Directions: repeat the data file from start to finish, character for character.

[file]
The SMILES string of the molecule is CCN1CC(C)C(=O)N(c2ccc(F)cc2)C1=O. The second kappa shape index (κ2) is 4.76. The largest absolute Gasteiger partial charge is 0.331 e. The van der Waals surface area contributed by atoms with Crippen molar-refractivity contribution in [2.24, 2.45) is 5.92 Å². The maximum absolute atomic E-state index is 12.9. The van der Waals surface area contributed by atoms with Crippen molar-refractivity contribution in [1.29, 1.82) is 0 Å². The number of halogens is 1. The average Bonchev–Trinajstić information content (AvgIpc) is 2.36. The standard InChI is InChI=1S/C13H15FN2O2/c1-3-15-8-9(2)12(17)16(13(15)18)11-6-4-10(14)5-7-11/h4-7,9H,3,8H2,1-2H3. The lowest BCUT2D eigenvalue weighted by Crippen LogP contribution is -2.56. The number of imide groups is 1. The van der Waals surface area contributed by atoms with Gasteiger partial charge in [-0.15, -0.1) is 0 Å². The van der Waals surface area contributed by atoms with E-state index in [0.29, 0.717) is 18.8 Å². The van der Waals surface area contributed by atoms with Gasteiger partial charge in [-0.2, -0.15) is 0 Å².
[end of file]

The SMILES string of the molecule is CCN1CC(C)C(=O)N(c2ccc(F)cc2)C1=O. The second kappa shape index (κ2) is 4.76. The largest absolute Gasteiger partial charge is 0.331 e. The van der Waals surface area contributed by atoms with Crippen molar-refractivity contribution in [2.24, 2.45) is 5.92 Å². The maximum absolute atomic E-state index is 12.9. The van der Waals surface area contributed by atoms with Crippen molar-refractivity contribution in [1.29, 1.82) is 0 Å². The number of halogens is 1. The average Bonchev–Trinajstić information content (AvgIpc) is 2.36. The standard InChI is InChI=1S/C13H15FN2O2/c1-3-15-8-9(2)12(17)16(13(15)18)11-6-4-10(14)5-7-11/h4-7,9H,3,8H2,1-2H3. The lowest BCUT2D eigenvalue weighted by Crippen LogP contribution is -2.56. The number of imide groups is 1. The van der Waals surface area contributed by atoms with Gasteiger partial charge in [-0.15, -0.1) is 0 Å². The van der Waals surface area contributed by atoms with E-state index in [0.29, 0.717) is 18.8 Å². The van der Waals surface area contributed by atoms with Gasteiger partial charge in [-0.2, -0.15) is 0 Å².